Using a novel methodology of epigenetic quantitative analysis, Dartmouth-Hitchcock's Norris Cotton Cancer Center's interdisciplinary team of investigators led by Camilo Fadul, MD, found no correlation between regulatory T cells (Tregs) and survival in the tumor microenvironment or blood, even when adjusting for well-known prognostic factors. Titled, "Regulatory T Cells Are Not a Strong Predictor of Survival for Patients with Glioblastoma," the findings were published in Neuro-Oncology.
"The traditional methods to quantify Tregs may be subjective and result in variability that may explain, in part, the controversial results found in the past," said Fadul. "We used epigenetic quantitative analysis, a novel methodology that more accurately measures lymphocyte populations including Tregs in tumor tissue and peripheral blood."
Patients with glioblastoma, the most frequent and malignant type of brain cancer, exhibit tumor induced immune suppression. Regulatory T cells are one of the types of cells in charge of controlling the immune system in the healthy recognition of self (tolerance) and non-self (foreign) antigens. Patients with glioblastoma have a higher proportion of Tregs than healthy controls, but how important the Tregs are in suppressing the immune system, and if that correlates with prognosis, has been controversial.
Fadul's team studied the correlation with survival, of the Tregs in the tumor microenvironment as well as in peripheral blood of 25 patients with newly diagnosed glioblastoma. They examined tumor-infiltrating Tregs and CD3+ T cells using quantitative DNA demethylation analysis (epigenetic qPCR) and by immunohistochemistry, and peripheral blood Treg proportions measured by flow cytometry. Further analysis used data from The Cancer Genome Atlas to correlate expression of Treg markers with patient survival and glioblastoma subtypes.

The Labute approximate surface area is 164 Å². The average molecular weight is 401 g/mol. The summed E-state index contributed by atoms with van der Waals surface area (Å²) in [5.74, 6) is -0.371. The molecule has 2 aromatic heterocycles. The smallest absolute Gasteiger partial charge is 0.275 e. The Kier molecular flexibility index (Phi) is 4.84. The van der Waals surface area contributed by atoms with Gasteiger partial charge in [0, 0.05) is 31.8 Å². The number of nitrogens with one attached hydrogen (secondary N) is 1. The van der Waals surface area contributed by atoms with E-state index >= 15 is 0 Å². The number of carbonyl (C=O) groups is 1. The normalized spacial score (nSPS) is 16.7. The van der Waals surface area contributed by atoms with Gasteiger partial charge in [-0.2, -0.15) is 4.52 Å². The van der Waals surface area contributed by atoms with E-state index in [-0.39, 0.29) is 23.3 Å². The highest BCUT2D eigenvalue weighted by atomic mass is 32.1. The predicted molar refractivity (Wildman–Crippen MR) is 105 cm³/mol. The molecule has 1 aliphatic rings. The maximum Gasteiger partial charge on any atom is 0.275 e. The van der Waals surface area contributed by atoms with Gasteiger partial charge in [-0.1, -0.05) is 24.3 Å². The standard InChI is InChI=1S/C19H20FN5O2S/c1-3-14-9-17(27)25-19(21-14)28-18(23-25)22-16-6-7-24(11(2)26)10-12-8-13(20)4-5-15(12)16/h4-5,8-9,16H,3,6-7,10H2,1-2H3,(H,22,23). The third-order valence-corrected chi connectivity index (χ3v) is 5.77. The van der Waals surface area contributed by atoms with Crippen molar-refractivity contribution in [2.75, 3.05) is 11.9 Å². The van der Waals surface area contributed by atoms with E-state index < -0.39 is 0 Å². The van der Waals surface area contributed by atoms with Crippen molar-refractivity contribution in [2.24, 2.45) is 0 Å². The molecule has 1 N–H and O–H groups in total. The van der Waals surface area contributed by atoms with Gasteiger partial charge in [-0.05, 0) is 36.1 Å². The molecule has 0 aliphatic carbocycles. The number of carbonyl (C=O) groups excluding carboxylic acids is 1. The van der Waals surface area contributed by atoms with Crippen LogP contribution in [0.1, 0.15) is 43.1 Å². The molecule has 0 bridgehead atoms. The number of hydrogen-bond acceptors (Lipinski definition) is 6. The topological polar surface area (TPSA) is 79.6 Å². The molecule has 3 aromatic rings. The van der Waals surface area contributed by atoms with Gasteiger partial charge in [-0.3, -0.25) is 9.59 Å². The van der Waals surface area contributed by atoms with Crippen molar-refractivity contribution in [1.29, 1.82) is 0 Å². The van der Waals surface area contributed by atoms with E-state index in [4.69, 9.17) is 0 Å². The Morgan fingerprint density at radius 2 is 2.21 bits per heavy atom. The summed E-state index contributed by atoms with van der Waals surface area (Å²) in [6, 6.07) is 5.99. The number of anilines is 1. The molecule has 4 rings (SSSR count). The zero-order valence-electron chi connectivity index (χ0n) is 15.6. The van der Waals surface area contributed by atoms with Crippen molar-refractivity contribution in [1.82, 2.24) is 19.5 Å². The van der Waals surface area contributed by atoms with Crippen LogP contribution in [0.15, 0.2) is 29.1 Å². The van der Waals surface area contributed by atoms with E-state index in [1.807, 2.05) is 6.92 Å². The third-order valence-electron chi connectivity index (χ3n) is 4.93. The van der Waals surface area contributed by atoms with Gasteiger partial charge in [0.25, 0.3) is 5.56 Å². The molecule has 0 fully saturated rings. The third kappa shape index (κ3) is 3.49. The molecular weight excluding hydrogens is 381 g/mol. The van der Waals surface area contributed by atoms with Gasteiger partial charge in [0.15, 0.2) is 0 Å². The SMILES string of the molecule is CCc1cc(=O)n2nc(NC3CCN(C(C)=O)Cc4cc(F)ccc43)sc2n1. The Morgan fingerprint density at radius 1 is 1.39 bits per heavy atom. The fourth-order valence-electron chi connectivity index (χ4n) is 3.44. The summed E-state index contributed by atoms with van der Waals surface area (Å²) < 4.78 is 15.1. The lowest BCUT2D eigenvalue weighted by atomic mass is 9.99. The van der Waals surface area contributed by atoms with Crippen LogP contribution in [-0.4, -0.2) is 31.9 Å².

"Our finding of no correlation between Tregs and survival in glioblastoma has implications for the design of future immune therapy clinical trials," said Fadul.
The Dartmouth investigators hypothesize that an immune "net score," which takes into account the proportion of regulatory and effector immune cells as well as the expression of co-stimulatory and inhibitory receptors by both cancer and immune cells, will be a useful indicator of the patient's immune status with prognostic and therapeutic implications.
Looking forward, Fadul is analyzing 100 glioblastoma samples from another medical center and using the same novel methodology to determine a model that may allow neuro-oncologists to prognosticate and personalize the immune therapy approach.
Fadul is Professor of Medicine, and of Neurology at Dartmouth's Geisel School of Medicine; and Medical Director of Dartmouth-Hitchcock's Norris Cotton Cancer Center Neuro-Oncology Program. He is a Member of the Norris Cotton Cancer Center's Immunology & Cancer Immunotherapy Research Program.
Funding for this study was provided in part by grants from the National Institutes of Health and National Cancer Institute CCSG P30, CA023108, 5P20RR024475-02, 8 P20 GM103534-02, and RO1-HL074175, Medical Oncology Immunotherapy, and the Neuro-Oncology Program at Dartmouth-Hitchcock Medical Center.
About Norris Cotton Cancer Center at Dartmouth-Hitchcock
Norris Cotton Cancer Center combines advanced cancer research at Dartmouth and the Geisel School of Medicine with patient-centered cancer care provided at Dartmouth-Hitchcock Medical Center in Lebanon, NH, at Dartmouth-Hitchcock regional locations in Manchester, Nashua, and Keene, NH, and St. Johnsbury, VT, and at 12 partner hospitals throughout New Hampshire and Vermont. It is one of 41 centers nationwide to earn the National Cancer Institute's "Comprehensive Cancer Center" designation. Learn more about Norris Cotton Cancer Center research, programs, and clinical trials online at cancer.dartmouth.edu.